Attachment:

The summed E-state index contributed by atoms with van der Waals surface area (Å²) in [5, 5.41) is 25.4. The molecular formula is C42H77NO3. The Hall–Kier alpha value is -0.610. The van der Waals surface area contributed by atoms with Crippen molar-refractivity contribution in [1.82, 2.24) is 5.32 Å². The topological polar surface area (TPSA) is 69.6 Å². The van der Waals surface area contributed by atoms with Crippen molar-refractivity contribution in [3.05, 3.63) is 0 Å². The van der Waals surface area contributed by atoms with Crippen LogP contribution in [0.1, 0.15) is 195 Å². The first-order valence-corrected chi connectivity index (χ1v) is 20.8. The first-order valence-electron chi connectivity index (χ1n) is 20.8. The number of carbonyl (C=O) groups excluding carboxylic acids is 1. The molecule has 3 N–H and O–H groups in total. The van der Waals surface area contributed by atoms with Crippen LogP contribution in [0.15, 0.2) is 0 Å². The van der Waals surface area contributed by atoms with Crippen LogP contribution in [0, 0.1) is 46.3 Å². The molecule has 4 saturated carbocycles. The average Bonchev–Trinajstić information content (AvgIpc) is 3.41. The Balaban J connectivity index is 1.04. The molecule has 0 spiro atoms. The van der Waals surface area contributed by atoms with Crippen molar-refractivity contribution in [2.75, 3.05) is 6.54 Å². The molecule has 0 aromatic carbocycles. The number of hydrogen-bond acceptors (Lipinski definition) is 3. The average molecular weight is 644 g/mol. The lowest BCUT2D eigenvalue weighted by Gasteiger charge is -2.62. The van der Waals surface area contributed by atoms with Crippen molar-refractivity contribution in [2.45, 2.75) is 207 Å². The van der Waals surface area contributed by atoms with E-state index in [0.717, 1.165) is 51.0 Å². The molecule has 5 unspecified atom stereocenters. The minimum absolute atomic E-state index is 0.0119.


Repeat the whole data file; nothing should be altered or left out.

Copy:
The summed E-state index contributed by atoms with van der Waals surface area (Å²) in [5, 5.41) is 25.4. The molecular formula is C42H77NO3. The Hall–Kier alpha value is -0.610. The van der Waals surface area contributed by atoms with Crippen molar-refractivity contribution in [1.82, 2.24) is 5.32 Å². The topological polar surface area (TPSA) is 69.6 Å². The van der Waals surface area contributed by atoms with Crippen molar-refractivity contribution in [3.05, 3.63) is 0 Å². The van der Waals surface area contributed by atoms with Crippen LogP contribution in [0.1, 0.15) is 195 Å². The first-order valence-corrected chi connectivity index (χ1v) is 20.8. The first-order valence-electron chi connectivity index (χ1n) is 20.8. The number of carbonyl (C=O) groups excluding carboxylic acids is 1. The molecule has 3 N–H and O–H groups in total. The van der Waals surface area contributed by atoms with Crippen LogP contribution in [0.15, 0.2) is 0 Å². The van der Waals surface area contributed by atoms with Crippen LogP contribution in [0, 0.1) is 46.3 Å². The molecule has 4 saturated carbocycles. The average Bonchev–Trinajstić information content (AvgIpc) is 3.41. The Balaban J connectivity index is 1.04. The molecule has 0 spiro atoms. The van der Waals surface area contributed by atoms with Crippen molar-refractivity contribution in [2.75, 3.05) is 6.54 Å². The molecule has 0 aromatic carbocycles. The number of hydrogen-bond acceptors (Lipinski definition) is 3. The average molecular weight is 644 g/mol. The lowest BCUT2D eigenvalue weighted by Gasteiger charge is -2.62. The van der Waals surface area contributed by atoms with Crippen molar-refractivity contribution in [2.45, 2.75) is 207 Å². The van der Waals surface area contributed by atoms with E-state index in [0.717, 1.165) is 51.0 Å². The molecule has 5 unspecified atom stereocenters. The minimum absolute atomic E-state index is 0.0119.